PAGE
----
The minimum of the normalized reflected intensity (R) can be quantitatively described with the help of Fresnel’s equations for the three-layer system p/m/s. Here,
p, stands for high refractive index material prism
m, stands for metal film of thickness dm and
s, stands for low index dielectric medium, eg: air, water etc.
The light wave is incident at an angle greater than the corresponding ATR angle. At this point, one important fact is the energy conservation that requires R+A+T=1, that is, the sum of relative reflection, absorption, and transmission is unity. Since, T=0 at ATR, hence we are left with A+R=1 in the present case.
The light wave having passed the glass prism (εp), is reflected partially at prism interface. A part of the incident light wave energy traverses the metal film(of thickness dm) as an exponential decaying evanescent wave. At the metal-dielectric (m/s) interface, it induces the surface Plasmon excitation, which radiate light back into the metal film. If the metal layer thickness (dm) is small, the back scattered field tends to increase. Since, this back scattered wave is out-of-phase with the incoming wave, the two interfere destructively and cause R to reduce. For minimum value of dm, they compensate each other and R becomes equal to zero. Thus, the absorption A becomes equal to 1, that is, whole radiation field is captured in the metal film. On the other hand, if the metal layer thickness is large enough, then the back scattered field disappears and R approaches to 1. It means that no absorption of incident light wave is taking place. Hence, one can say that the value of R depends on the combination of incident light frequency, angle of incidence, and the thickness of the metal layer.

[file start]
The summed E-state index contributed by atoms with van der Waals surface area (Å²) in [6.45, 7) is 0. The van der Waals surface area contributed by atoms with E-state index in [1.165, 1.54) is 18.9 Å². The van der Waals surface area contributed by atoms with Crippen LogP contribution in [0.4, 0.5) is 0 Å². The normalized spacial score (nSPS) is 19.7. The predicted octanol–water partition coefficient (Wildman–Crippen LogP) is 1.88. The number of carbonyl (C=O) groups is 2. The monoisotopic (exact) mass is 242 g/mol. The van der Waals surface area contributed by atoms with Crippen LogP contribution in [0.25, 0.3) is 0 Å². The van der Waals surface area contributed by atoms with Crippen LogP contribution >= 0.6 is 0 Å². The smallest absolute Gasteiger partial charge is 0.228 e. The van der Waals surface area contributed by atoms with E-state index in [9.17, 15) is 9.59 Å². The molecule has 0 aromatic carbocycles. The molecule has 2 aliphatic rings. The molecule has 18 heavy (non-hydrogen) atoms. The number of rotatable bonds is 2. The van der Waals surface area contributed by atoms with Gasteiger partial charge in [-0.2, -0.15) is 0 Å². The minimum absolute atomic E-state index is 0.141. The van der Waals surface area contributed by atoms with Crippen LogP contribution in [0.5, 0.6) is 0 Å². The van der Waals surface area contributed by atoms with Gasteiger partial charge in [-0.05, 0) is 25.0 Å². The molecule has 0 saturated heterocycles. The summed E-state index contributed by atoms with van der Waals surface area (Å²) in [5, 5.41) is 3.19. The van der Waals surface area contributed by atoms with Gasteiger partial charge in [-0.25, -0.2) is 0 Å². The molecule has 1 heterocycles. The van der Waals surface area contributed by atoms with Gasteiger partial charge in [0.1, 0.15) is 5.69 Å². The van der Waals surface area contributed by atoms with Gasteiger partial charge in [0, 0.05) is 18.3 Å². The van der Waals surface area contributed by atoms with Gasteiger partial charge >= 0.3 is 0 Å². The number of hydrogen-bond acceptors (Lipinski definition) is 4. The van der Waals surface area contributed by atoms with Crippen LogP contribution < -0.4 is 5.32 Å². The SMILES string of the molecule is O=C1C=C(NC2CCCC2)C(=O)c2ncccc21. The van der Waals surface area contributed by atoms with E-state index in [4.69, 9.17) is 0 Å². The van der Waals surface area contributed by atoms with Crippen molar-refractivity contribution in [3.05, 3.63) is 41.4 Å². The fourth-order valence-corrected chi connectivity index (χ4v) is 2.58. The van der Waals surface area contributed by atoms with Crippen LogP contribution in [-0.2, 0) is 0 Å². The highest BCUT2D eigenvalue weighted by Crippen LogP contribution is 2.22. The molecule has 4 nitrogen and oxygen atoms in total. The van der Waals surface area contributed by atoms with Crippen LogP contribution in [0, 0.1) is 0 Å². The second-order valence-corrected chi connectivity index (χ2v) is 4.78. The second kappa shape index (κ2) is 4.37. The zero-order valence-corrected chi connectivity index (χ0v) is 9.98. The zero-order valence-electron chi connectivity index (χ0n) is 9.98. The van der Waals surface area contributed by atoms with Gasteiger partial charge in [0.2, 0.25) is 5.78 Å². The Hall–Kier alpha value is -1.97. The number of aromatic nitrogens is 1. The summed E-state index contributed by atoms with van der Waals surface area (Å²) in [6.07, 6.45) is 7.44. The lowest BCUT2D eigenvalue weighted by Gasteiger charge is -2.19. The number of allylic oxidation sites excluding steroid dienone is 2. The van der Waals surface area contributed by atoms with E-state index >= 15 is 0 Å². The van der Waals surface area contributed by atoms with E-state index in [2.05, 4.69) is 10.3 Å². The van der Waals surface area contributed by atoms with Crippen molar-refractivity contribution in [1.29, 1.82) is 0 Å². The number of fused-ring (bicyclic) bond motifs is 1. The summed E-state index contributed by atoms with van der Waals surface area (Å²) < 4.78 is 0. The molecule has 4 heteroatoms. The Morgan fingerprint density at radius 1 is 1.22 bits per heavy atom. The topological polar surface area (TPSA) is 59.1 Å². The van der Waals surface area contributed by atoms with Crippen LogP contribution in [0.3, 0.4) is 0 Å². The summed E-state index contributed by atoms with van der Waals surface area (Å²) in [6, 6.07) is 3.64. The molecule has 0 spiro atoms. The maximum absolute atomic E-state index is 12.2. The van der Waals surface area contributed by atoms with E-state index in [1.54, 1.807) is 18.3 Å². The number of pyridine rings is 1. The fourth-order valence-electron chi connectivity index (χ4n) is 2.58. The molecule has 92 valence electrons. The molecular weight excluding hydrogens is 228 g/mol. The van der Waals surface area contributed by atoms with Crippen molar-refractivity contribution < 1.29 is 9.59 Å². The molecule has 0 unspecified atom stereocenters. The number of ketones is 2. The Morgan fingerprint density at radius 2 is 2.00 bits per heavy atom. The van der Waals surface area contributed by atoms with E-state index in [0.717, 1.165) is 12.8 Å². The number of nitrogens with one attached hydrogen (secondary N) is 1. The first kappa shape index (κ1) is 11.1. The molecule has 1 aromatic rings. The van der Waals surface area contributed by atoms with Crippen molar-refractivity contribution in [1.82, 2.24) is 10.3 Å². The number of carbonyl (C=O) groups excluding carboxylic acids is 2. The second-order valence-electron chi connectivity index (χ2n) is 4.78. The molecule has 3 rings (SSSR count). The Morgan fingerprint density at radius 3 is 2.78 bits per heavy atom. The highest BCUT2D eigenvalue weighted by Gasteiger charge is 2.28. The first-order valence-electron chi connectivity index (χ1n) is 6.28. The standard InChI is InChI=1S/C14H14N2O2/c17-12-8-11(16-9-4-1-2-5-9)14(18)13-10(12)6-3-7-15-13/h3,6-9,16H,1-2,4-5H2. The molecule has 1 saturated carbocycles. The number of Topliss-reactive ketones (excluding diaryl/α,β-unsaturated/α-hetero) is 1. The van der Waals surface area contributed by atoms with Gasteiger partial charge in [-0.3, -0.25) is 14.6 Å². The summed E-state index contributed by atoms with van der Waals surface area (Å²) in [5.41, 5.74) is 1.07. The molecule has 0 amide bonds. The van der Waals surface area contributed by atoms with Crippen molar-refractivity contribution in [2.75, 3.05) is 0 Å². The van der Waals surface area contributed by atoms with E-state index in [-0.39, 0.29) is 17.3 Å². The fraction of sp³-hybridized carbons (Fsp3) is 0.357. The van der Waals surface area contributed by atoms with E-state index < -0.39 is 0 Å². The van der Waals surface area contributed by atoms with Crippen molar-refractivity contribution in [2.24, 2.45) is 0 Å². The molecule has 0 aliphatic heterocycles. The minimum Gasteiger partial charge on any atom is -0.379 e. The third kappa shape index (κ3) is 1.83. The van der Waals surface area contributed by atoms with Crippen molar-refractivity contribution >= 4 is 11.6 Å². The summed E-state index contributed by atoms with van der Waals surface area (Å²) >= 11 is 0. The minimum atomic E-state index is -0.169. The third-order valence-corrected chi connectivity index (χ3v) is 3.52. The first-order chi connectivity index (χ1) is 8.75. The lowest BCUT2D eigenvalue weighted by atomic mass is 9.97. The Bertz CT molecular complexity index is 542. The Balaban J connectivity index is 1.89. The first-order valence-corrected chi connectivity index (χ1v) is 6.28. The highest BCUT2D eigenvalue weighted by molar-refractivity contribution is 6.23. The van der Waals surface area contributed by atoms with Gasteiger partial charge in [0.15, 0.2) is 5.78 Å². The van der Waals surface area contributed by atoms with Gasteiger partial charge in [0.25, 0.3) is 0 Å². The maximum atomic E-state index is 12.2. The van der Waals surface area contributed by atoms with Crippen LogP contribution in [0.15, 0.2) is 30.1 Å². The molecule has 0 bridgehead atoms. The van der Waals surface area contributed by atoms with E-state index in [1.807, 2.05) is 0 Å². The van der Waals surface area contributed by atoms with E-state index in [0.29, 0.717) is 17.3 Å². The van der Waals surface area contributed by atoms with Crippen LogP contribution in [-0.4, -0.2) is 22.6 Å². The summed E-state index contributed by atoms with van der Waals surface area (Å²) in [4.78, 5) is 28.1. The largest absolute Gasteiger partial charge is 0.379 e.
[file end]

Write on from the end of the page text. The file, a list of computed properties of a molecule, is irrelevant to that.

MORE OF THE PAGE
Performance parameters for SPR sensors
Sensitivity and Detection accuracy are the two important parameters that are used to analyze the performance of SPR based sensors.
Sensitivity- Suppose, we are sensing any medium of any particular refractive index, than we will get a minimum reflectance curve at any particular value of λres, but if change the medium than refractive index will change and we will get a minimum reflectance curve at any other value of λres, hence we can say the minimum reflectance curve is shifted from one wavelength value to another wavelength value. This shift in the minimum reflectance curve with the change in the refractive index (by changing the medium) is called sensitivity of the SPR sensor. Hence we can say, sensitivity is the rate of change of λres value with the change in refractive index,